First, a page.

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Americans Concerned About Cyberattacks

Source: The East Carolinian
Date: September 05, 2003

Cyberattacks ORLANDO, Fla. - Americans are increasingly worried that terrorists could launch cyberattacks against banks, transportation networks and other critical systems, a new survey shows.

And technology experts say those fears are grounded in reality.
"I think there is an 80 percent probability we could see an attack in the next two years," said Paul Henry, vice president of CyberGuard Corp., an Internet security firm based in Fort Lauderdale, Fla.
"We know the expertise is out there among hackers and terrorists. It's simply a question of the will of terrorists to launch an attack."

One in two adults expressed concern about the vulnerability of national infrastructure to terrorist hackers in a poll conducted by the Pew Internet & American Life Project and released Sunday.
The poll of 1,001 adults was taken in early August, before the recent power blackout and plague of Internet bugs that disrupted e-mail communications.
"I think the wariness and anxiety we found would be even higher if we had been in the field during those events," said Pew Director Lee Rainie. "This is such a wired, networked world, people just expect everything to work. We are hardly aware of how dependent we are until something fails and all hell breaks loose."

Timing aside, concerns about attacks by Web-savvy terrorists shouldn't be discounted, said several tech experts.
Henry suggested terrorists could launch a double-barreled assault, combining physical destruction such as a bomb blast on a building with a computer attack on a nearby drawbridge, making it difficult for emergency officials to raise the bridge and respond.
Richard Ford, research professor at the Center for Information Assurance at the Florida Institute of Technology, echoed Henry's concern.

He also said a cyberattack is a matter of when, not if. And the nation's level of preparedness is low, as demonstrated by the recent Blaster worm that attacked e-mail systems globally.
Despite a warning from Microsoft in July about the need to fix, or patch, computer systems, a hacker was able to cause massive e-mail snarls.
"Blaster was utterly predictable, yet hundreds of thousands of systems were still vulnerable, and I find that very worrying," Ford said.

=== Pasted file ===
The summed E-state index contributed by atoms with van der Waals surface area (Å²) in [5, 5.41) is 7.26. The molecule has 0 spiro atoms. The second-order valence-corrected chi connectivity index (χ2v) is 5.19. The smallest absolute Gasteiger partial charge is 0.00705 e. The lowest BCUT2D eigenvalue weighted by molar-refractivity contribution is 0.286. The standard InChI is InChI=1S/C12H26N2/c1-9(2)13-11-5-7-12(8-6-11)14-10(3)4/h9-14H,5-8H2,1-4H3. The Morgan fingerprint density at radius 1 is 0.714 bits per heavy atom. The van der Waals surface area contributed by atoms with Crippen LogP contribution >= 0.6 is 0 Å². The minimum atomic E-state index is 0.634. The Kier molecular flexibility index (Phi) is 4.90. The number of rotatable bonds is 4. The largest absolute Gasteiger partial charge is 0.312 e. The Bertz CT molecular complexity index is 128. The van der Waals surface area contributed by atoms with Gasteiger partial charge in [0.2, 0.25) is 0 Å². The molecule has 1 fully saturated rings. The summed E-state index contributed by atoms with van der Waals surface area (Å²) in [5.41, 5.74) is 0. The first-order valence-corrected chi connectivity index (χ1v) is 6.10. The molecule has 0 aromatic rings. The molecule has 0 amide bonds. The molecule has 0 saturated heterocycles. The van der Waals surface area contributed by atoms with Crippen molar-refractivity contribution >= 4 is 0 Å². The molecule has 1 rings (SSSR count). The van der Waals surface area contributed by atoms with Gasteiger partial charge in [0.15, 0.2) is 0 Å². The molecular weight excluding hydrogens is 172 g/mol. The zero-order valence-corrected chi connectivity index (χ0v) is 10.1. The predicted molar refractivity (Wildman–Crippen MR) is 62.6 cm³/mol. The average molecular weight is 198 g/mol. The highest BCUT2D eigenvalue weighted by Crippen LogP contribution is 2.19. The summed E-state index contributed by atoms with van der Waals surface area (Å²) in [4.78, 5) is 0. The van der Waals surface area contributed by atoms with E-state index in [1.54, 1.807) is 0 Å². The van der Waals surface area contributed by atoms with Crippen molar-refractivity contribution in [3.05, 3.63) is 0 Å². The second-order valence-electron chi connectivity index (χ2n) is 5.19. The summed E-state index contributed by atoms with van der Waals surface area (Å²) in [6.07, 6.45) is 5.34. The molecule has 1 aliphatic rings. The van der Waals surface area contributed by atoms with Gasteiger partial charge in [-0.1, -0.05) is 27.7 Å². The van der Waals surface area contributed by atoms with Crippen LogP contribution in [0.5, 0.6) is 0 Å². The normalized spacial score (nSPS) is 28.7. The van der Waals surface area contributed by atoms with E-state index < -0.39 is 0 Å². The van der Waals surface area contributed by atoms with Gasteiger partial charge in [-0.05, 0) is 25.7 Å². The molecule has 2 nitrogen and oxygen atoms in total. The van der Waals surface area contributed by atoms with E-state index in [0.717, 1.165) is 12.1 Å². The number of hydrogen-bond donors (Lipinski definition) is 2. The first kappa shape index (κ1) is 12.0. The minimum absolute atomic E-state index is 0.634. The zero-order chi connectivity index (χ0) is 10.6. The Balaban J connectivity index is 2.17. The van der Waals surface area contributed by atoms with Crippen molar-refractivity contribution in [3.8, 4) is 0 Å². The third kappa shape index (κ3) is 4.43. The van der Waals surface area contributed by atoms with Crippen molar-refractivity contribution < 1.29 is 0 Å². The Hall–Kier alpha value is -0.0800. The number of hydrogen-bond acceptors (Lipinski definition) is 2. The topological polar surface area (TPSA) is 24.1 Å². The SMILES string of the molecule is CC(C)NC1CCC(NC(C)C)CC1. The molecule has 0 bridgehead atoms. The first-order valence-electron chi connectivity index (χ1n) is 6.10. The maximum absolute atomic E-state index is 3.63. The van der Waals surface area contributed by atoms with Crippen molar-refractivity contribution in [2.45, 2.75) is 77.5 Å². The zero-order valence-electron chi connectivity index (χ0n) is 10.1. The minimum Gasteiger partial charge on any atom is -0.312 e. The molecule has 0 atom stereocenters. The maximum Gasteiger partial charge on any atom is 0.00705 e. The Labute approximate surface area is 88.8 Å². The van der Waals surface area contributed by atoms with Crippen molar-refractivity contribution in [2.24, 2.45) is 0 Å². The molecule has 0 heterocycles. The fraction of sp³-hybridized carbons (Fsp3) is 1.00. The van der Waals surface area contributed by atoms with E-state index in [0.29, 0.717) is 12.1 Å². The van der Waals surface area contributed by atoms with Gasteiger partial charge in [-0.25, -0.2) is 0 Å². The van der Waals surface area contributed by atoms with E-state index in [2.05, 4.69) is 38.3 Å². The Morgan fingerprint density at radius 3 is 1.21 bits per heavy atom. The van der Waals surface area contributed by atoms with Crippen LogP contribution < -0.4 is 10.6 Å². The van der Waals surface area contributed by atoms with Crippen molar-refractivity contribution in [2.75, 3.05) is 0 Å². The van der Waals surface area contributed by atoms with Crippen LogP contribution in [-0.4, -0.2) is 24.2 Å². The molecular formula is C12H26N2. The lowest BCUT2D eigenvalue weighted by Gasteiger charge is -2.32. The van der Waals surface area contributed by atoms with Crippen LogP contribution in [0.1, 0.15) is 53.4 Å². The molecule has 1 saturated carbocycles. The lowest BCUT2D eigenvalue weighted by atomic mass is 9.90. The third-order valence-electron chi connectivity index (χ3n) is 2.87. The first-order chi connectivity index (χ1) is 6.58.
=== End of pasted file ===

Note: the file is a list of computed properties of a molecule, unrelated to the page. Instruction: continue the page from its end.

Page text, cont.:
Even more worrisome is the way the nation's infrastructure is interconnected, said Winn Schwartu, a St. Petersburg, Fla.-based security expert and author of the book "Information Warfare: Chaos on the Electronic Superhighway."
He described an incident in Brooklyn, N.Y., several years ago. A fire in a wastebasket triggered a shutdown at a power-company substation. When the substation couldn't be brought back online, a telephone outage developed, leading to a major tie-up with air traffic controllers. Several hours later, national air gridlock had nearly developed, he said.
The risks of cyber-terrorism are substantial, but growing awareness of the problem could help avert disaster, Henry said.

"The good news is, the government is acting," he said. "We are not helpless. We are in an arms race to lock things down before terrorists take action."
The day before the recent power-grid blackout, the North American Electricity Reliability Council adopted a set of cyber-security standards, said Harris Miller, president of the Information Technology Association of America.
"That was a major step forward to help protect the power grid," said Miller, whose firm, based in a Washington, D.C., suburb, promotes the safety of the nation's information-technology sector.

Along with uncovering deep fears about cyberattacks, the Pew poll also found that many Americans would like a more effective warning system in the event of a terrorist attack.
Most Americans now rely on TV and radio for notification of an emergency, the study found.
But as the blackout showed, TV and radio are vulnerable to a loss of power, making alternative warning systems vital, said Kenneth B. Allen, executive director of the Partnership for Public Warning.

His Washington-based nonprofit group, founded in the wake of 9-11, is pushing the idea with Congress and the Department of Homeland Security.
"We are trying to create tech standards for a communications backbone and also do an educational program to make people aware of where to go for information," he said.
A key part of a warning system would include personal digital assistants, cell phones and pagers, making use of text messaging to deliver information.

Other elements of a warning system could include phone calls with a reverse 911 system to deliver warnings and even fire sirens and church bells.
"Americans want every channel of communication fired up when there are emergencies," Rainie said.
"They want horns sounding, radios blaring, TV screens alight, pagers buzzing, e-mails sent and Web pages updated on the fly."

The poll also found:

58 percent of women fear a cyberattack.
47 percent of men fear an attack.
34 percent of Americans worry that they or someone in their families might be a victim of a terror attack.
71 percent are at least fairly confident the federal government would provide them with sufficient information in the event of another terrorist attack.

Original article

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